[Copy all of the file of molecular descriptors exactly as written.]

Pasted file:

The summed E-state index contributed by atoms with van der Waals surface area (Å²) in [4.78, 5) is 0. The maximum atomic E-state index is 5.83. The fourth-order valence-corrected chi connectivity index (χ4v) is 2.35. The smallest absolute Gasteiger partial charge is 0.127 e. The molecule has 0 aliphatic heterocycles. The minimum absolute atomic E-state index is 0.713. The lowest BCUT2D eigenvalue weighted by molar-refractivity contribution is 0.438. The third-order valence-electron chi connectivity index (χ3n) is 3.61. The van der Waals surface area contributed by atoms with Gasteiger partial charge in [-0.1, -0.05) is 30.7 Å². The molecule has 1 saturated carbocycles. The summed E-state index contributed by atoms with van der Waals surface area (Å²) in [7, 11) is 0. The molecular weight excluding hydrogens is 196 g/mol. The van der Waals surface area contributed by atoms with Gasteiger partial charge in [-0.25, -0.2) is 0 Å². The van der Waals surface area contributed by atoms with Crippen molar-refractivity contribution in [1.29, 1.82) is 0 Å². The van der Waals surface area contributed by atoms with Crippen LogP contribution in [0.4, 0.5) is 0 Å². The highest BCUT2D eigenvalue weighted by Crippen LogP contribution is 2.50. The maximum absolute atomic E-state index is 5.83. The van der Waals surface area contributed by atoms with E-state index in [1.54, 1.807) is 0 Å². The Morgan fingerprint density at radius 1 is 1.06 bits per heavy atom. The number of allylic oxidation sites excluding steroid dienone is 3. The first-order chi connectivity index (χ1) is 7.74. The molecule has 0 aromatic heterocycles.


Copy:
The summed E-state index contributed by atoms with van der Waals surface area (Å²) in [4.78, 5) is 0. The maximum atomic E-state index is 5.83. The fourth-order valence-corrected chi connectivity index (χ4v) is 2.35. The smallest absolute Gasteiger partial charge is 0.127 e. The molecule has 0 aliphatic heterocycles. The minimum absolute atomic E-state index is 0.713. The lowest BCUT2D eigenvalue weighted by molar-refractivity contribution is 0.438. The third-order valence-electron chi connectivity index (χ3n) is 3.61. The van der Waals surface area contributed by atoms with Gasteiger partial charge in [-0.1, -0.05) is 30.7 Å². The molecule has 1 saturated carbocycles. The summed E-state index contributed by atoms with van der Waals surface area (Å²) in [7, 11) is 0. The molecular weight excluding hydrogens is 196 g/mol. The van der Waals surface area contributed by atoms with Gasteiger partial charge in [-0.25, -0.2) is 0 Å². The van der Waals surface area contributed by atoms with Crippen molar-refractivity contribution in [1.29, 1.82) is 0 Å². The van der Waals surface area contributed by atoms with Crippen LogP contribution in [0.4, 0.5) is 0 Å². The highest BCUT2D eigenvalue weighted by Crippen LogP contribution is 2.50. The maximum absolute atomic E-state index is 5.83. The van der Waals surface area contributed by atoms with E-state index in [1.54, 1.807) is 0 Å². The Morgan fingerprint density at radius 1 is 1.06 bits per heavy atom. The number of allylic oxidation sites excluding steroid dienone is 3. The first-order chi connectivity index (χ1) is 7.74. The molecule has 0 aromatic heterocycles.